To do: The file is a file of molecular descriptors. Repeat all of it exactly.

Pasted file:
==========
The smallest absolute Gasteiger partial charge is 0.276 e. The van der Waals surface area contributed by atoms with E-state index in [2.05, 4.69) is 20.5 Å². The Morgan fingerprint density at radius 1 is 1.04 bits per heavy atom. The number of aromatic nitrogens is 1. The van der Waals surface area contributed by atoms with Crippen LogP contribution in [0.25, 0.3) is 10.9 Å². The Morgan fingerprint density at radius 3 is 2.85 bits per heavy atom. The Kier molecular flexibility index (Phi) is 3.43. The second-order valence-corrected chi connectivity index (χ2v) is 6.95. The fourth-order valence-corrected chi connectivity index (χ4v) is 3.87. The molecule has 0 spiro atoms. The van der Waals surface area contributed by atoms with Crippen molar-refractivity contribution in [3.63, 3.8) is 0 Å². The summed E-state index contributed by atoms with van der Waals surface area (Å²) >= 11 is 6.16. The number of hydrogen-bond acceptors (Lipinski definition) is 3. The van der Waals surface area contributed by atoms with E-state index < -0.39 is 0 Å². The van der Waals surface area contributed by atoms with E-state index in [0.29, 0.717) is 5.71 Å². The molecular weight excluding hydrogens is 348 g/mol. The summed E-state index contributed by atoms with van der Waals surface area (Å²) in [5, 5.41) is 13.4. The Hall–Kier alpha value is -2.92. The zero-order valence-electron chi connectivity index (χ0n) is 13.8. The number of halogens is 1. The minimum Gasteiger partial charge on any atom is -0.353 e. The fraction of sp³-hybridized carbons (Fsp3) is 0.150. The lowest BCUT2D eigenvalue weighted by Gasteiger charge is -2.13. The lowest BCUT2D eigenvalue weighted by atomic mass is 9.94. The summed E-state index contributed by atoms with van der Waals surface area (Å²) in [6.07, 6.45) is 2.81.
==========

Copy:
The smallest absolute Gasteiger partial charge is 0.276 e. The van der Waals surface area contributed by atoms with E-state index in [2.05, 4.69) is 20.5 Å². The Morgan fingerprint density at radius 1 is 1.04 bits per heavy atom. The number of aromatic nitrogens is 1. The van der Waals surface area contributed by atoms with Crippen LogP contribution in [0.25, 0.3) is 10.9 Å². The Morgan fingerprint density at radius 3 is 2.85 bits per heavy atom. The Kier molecular flexibility index (Phi) is 3.43. The second-order valence-corrected chi connectivity index (χ2v) is 6.95. The fourth-order valence-corrected chi connectivity index (χ4v) is 3.87. The molecule has 0 spiro atoms. The van der Waals surface area contributed by atoms with Crippen molar-refractivity contribution in [3.63, 3.8) is 0 Å². The summed E-state index contributed by atoms with van der Waals surface area (Å²) >= 11 is 6.16. The number of hydrogen-bond acceptors (Lipinski definition) is 3. The van der Waals surface area contributed by atoms with E-state index < -0.39 is 0 Å². The van der Waals surface area contributed by atoms with E-state index in [0.29, 0.717) is 5.71 Å². The molecular weight excluding hydrogens is 348 g/mol. The summed E-state index contributed by atoms with van der Waals surface area (Å²) in [5, 5.41) is 13.4. The Hall–Kier alpha value is -2.92. The zero-order valence-electron chi connectivity index (χ0n) is 13.8. The number of halogens is 1. The minimum Gasteiger partial charge on any atom is -0.353 e. The fraction of sp³-hybridized carbons (Fsp3) is 0.150. The lowest BCUT2D eigenvalue weighted by Gasteiger charge is -2.13. The lowest BCUT2D eigenvalue weighted by atomic mass is 9.94. The summed E-state index contributed by atoms with van der Waals surface area (Å²) in [6.07, 6.45) is 2.81.